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Brussels, ‘Fashionista’ style

Brussels, ‘Fashionista’ style

Mathilde Giard - 2013-02-09

For creativity in Belgium’s fashion sector, Anvers immediately springs to mind. But Brussels, bolstered by young designers who studied at its La Cambre fashion school, has also begun to make a name for itself. Here are the boutiques and brands that define Brussels fashion from Rue Antoine-Dansaert to Avenue Louise.

Hunched over her sewing machine, Vanessa Vukicevic is giving her Peter Pan collars a touch of humour: red foxes designed on a white background in homage to the furs that were once such desirable neckwear. The creatures have taken over the shop windows of her boutique, Ménage à Deux, Rue de Flandre.
 
This trendsetting designer learnt her trade at the La Cambre school. Founded in 1986, the institute’s fashion design department has become one of the most highly regarded in Europe. La Cambre has made it possible for Brussels to gain ground on Anvers and its Académie des Beaux-Arts where the Belgian avant-garde – Dries Van Noten, Ann Demeulemeester, Martin Margiela – stitched their first hems back in the 1980s.
 
The designers of Rue Antoine-Dansaert
For the past 27 years, Sonja Noël has been running Stijl (n° 74), a vast, luminous space where the very latest creations for men and women are always showcased. ‘As soon as graduates of Anvers or La Cambre begin to sell their collections, they contact me,’ explains Noël, a woman with short blond hair who is wearing a bold blue and black dress. In its annex devoted to children’s clothing, Kat en Muis (’cat and mouse’, n° 32), the asymmetric shelves would likely find fans amongst the Belgian surrealists. At n° 64, Annemie Verbeke, another pioneer, restructures garments along solemn, sophisticated lines. Antoine-Dansaert’s inventive spirit has spread into adjoining streets such as the above-mentioned Rue de Flandre and Rue Léon-Lepage. The Hunting and Collection concept store at n° 17 Rue des Chartreux is not to be missed.
 
Vintage in the Marolles quarter
When trying to find the rare vintage pearl, one can choose between the flea market on Place du Jeu de Balle (early risers only) and the second-hand shops nearby. Idiz Bogam (180-182 Rue Haute) offers a retro selection of furniture and clothing. ‘After 17 years on Rue Dansaert, I was ready to move on,’ says Jacqueline Ezman, who has participated in giving the street a new éclat by opening her shop here. Next stop: the treasure-trove of Bernard Gavilan (146 rue Blaes) which overflows with eccentric items that mirror this daffy DJ’s persona.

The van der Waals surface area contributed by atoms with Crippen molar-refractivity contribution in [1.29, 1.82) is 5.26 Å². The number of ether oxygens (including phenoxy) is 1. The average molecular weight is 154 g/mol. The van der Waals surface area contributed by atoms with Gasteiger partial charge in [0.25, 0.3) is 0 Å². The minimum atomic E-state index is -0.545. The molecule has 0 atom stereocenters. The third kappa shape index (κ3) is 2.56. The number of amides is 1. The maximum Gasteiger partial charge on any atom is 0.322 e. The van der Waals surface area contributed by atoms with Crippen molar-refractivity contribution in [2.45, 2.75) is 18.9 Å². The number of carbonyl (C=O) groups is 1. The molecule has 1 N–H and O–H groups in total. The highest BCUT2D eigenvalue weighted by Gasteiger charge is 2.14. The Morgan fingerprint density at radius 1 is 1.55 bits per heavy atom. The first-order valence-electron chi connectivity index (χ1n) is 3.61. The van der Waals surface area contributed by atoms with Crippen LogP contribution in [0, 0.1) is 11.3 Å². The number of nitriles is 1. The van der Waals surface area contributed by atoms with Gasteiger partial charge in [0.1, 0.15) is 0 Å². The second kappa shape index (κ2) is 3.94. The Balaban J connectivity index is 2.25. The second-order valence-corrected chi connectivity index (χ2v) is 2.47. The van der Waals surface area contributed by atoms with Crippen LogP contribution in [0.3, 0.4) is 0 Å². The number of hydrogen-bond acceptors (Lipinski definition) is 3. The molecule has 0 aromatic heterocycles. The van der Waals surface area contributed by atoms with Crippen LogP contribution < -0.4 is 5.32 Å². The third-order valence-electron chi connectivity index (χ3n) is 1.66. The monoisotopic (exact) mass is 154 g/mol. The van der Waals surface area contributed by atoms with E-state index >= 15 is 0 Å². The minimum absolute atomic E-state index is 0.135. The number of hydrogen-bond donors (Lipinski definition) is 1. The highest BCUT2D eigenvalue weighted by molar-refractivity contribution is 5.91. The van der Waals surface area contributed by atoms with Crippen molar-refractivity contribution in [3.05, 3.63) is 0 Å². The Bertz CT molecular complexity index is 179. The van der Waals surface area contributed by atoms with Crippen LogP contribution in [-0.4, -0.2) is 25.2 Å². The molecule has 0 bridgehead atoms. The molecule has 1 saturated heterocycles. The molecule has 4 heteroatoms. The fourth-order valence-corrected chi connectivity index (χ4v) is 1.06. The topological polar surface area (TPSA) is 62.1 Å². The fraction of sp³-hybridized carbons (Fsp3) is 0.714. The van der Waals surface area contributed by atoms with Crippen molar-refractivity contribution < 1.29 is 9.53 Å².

Star headwear at the Grand-Sablon
It seems that Madonna came to Brussels specially to buy a cheetah cowboy hat from Elvis! On Rue Lebeau (n° 67), the mad toppings by mad hatter Elvis Pompilio make the head turn. His star creation is the pliable and transformable Diabolo as worn by French author Amélie Nothomb.
 
Bobo trend on Place Brugmann
A former student of La Cambre, Sandrina Fasoli is one of Brussels’s rising stars. Her designer clothing can be found on Place Brugmann, next to Wouters & Hendrix jewellers. The neighbouring Le Châtelain quarter is the next shopping stop.
 
Avenue Louise chic
Located in the upper city, this venerable thoroughfare is named for King Léopold II’s eldest daughter, Princess Louise-Marie. The great labels of ready-to-wear apparel can be found hanging from the racks of Francis Ferent’s shop which covers 750 m2 at n° 43. On Place Stéphanie (Louise’s sister), Bellerose is a posh Belgian label. And at n° 158, Edouard Vermeulen, house of Natan, clothes Princess Mathilde of Belgium!
 
 
PRACTICAL INFORMATION
* Getting there. From London’s Victoria Coach Station to Brussels via coach (9 hours) starts at £ 9 return on Eurolines: www.eurolines.co.uk/destinations/belgium
Eurostar runs £ 69 return from London St. Pancras, but the direct journey only takes 2 hours and special fares may be available: www.eurostar.com
 
* Side trip: The Musée du Costume et de la Dentelle (Costume and Lace museum) at 12, Rue de la Violette is just a few steps from the Grand-Place. Displayed are clothing and accessories from another era: perpetually new beginnings that remain a source of inspiration for today’s top designers. www.museeducostumeetdeladentelle.be/fr/accueil/
 

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